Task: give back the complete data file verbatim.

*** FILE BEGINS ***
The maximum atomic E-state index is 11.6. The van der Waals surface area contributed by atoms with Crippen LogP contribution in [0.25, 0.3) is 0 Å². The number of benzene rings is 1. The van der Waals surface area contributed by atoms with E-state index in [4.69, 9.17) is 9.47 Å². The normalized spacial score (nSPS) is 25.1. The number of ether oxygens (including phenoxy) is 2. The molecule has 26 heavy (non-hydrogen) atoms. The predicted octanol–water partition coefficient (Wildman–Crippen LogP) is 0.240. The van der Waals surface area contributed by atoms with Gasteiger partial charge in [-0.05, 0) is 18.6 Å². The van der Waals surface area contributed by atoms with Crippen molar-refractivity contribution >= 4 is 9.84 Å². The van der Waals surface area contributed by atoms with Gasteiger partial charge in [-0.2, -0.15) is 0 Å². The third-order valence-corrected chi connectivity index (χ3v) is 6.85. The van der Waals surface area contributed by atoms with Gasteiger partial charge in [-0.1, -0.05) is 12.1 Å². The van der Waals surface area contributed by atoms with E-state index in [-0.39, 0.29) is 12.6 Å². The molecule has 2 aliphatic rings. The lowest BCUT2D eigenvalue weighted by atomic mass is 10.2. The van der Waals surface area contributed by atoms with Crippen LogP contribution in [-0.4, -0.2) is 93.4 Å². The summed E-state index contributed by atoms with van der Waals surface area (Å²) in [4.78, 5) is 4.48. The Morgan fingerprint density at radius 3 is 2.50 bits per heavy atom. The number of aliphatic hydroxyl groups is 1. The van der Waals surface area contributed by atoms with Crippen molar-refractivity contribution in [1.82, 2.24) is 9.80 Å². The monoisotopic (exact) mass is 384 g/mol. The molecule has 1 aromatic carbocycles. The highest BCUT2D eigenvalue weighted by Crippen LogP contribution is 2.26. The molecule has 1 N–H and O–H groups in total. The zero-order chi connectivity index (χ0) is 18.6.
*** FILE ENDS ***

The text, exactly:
The maximum atomic E-state index is 11.6. The van der Waals surface area contributed by atoms with Crippen LogP contribution in [0.25, 0.3) is 0 Å². The number of benzene rings is 1. The van der Waals surface area contributed by atoms with E-state index in [4.69, 9.17) is 9.47 Å². The normalized spacial score (nSPS) is 25.1. The number of ether oxygens (including phenoxy) is 2. The molecule has 26 heavy (non-hydrogen) atoms. The predicted octanol–water partition coefficient (Wildman–Crippen LogP) is 0.240. The van der Waals surface area contributed by atoms with Gasteiger partial charge in [-0.05, 0) is 18.6 Å². The van der Waals surface area contributed by atoms with Crippen molar-refractivity contribution >= 4 is 9.84 Å². The van der Waals surface area contributed by atoms with Gasteiger partial charge in [-0.2, -0.15) is 0 Å². The third-order valence-corrected chi connectivity index (χ3v) is 6.85. The van der Waals surface area contributed by atoms with Gasteiger partial charge in [-0.1, -0.05) is 12.1 Å². The van der Waals surface area contributed by atoms with E-state index in [-0.39, 0.29) is 12.6 Å². The molecule has 2 aliphatic rings. The lowest BCUT2D eigenvalue weighted by atomic mass is 10.2. The van der Waals surface area contributed by atoms with Crippen LogP contribution in [-0.4, -0.2) is 93.4 Å². The summed E-state index contributed by atoms with van der Waals surface area (Å²) in [4.78, 5) is 4.48. The Morgan fingerprint density at radius 3 is 2.50 bits per heavy atom. The number of aliphatic hydroxyl groups is 1. The van der Waals surface area contributed by atoms with Crippen molar-refractivity contribution in [1.82, 2.24) is 9.80 Å². The monoisotopic (exact) mass is 384 g/mol. The molecule has 1 aromatic carbocycles. The highest BCUT2D eigenvalue weighted by Crippen LogP contribution is 2.26. The molecule has 1 N–H and O–H groups in total. The zero-order chi connectivity index (χ0) is 18.6.